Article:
By September 21st, 36 days after landing in Southern France, the regiment was about to launch its attack on the City of Epinal, which high-lighted the fighting in France to that date.
The city itself is divided by the Moselle River and is the hub of a large network of communications, roads, and military defenses. It was defended by three battalions of infantry, reinforced by artillery, mortars and dual-purpose anti-aircraft guns. The river was a major obstacle, being 80 feet wide, with 20-foot vertical calls on either side. All bridges had been destroyed prior to the attempt to cross. All approaches were mined and booby-trapped, while strong roadblocks were covered by machine gun and rifle fire.
Despite the determined enemy resistance, and the fast-flowing Moselle River, Epinal was taken by the doughboys of the 180th Infantry on September 24th. By breaking through these fortifications, the regiment forced the enemy to abandon large stores of equipment, and it was able to start the partial breakthrough into Germany.
From Epinal, the regiment pushed on into the heavily wooded Vosges Mountains, last natural obstacle to Germany. Here over a month, the regiment met fanatical enemy resistance. This, combined with the inclement weather and lack of rest, slowed the advance. Nevertheless, the Mortagne River was crossed and the regiment fought up to the outskirts of Raon l'Etape where it was relieved on November 9th.
It is interesting to note that to this date the regiment had been in combat for 86 consecutive days, which at that time was a record for sustained combat.
After a 15-day rest, the regiment again was committed against the enemy. Passing through the Saverne Gap, previously secured by the French, the regiment protected the northern flank of the spearhead pushing towards Strassburg. Once this city was taken the attack proceeded north, and on November 30th, Pfaffenhoffen, western defense to the key city of Hagenau, was taken. Continuing to advance, the regiment occupied Mertzwiller, Engwiller, Reichshoffen, and Gunershoffen, and hammered its way up to the German border.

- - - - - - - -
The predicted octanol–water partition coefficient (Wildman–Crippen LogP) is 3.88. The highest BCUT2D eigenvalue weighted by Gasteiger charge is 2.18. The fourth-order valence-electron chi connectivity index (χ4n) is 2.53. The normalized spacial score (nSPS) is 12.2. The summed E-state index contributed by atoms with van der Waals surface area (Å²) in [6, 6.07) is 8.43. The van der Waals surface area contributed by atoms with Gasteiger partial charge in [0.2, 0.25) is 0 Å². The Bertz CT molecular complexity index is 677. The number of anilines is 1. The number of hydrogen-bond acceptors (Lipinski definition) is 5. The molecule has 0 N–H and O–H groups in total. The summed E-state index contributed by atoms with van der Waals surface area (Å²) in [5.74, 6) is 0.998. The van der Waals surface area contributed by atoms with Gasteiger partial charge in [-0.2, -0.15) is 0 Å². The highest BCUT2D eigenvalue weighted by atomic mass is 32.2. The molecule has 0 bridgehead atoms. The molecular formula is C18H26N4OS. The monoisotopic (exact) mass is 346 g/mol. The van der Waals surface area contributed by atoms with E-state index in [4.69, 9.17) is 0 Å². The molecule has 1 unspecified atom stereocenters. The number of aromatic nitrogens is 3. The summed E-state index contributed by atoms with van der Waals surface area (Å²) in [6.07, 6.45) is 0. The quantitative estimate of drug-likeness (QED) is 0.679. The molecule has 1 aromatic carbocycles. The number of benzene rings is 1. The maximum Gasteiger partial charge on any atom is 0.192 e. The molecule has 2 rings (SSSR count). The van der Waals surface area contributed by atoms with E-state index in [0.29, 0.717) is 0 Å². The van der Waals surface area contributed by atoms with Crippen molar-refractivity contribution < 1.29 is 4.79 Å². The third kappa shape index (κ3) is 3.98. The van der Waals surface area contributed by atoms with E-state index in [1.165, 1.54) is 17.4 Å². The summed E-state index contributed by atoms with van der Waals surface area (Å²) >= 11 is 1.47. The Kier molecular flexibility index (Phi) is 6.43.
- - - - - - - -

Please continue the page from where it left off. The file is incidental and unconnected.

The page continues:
On December 15, 1944, exactly four months after the regiment landed on the beaches of Southern France, Company L crossed the German border. This crossing was the first made by any unit of the Seventh Army. From then until January 2nd, the 180th Infantry battled the enemy in their Siegfried defenses. It was during this period that Company K earned its Presidential Citation for routing the enemy from their various fortified pillboxes.
Meanwhile a powerful German counterattack had broken though the American line south of Bitche, and threatened to push through to the Saverne Gap. On January 2nd, the regiment was ordered to withdraw from Germany and to proceed immediately to the southern-most point of the enemy thrust in the vicinity north of Erkartsweiller. With characteristic speed and efficiency, the regiment moved to its sector, and on January 4th launched its counter blows. In snow and sub-zero temperatures, the enemy was pushed out of Wingen, Wimmenau, Wildenguth, and Reipertsweiller and a solid defensive line was built up. With the situation well in hand, the regiment was relieved on February 18th, having again added to its record a total of another 86 consecutive days in combat.
After a month of intensive river-crossing training and a general reorganization, the regiment assembled in the vicinity of Saarenguemines, France, on March 14, 1945. At 0100 hours, on March 15th, the regiment launched their attack against the strong enemy defenses. Crossing the Blies River under heavy machine gun and mortar fire, the doughboys raced toward Nieder-Wurzbach, the key defense town of the Siegfried Line in their sector. By March 19th, the regiment had battered its way through the outer defenses of the Siegfried Line and was camped on the outskirts of this key center. The following day the town was seized and the regiment raced on to seize Kirkel. Taking advantage of the confused state of the enemy, the regiment pushed on, seizing Homburg, Kaiserlautern, and stopping only when it finally reached the Rhine.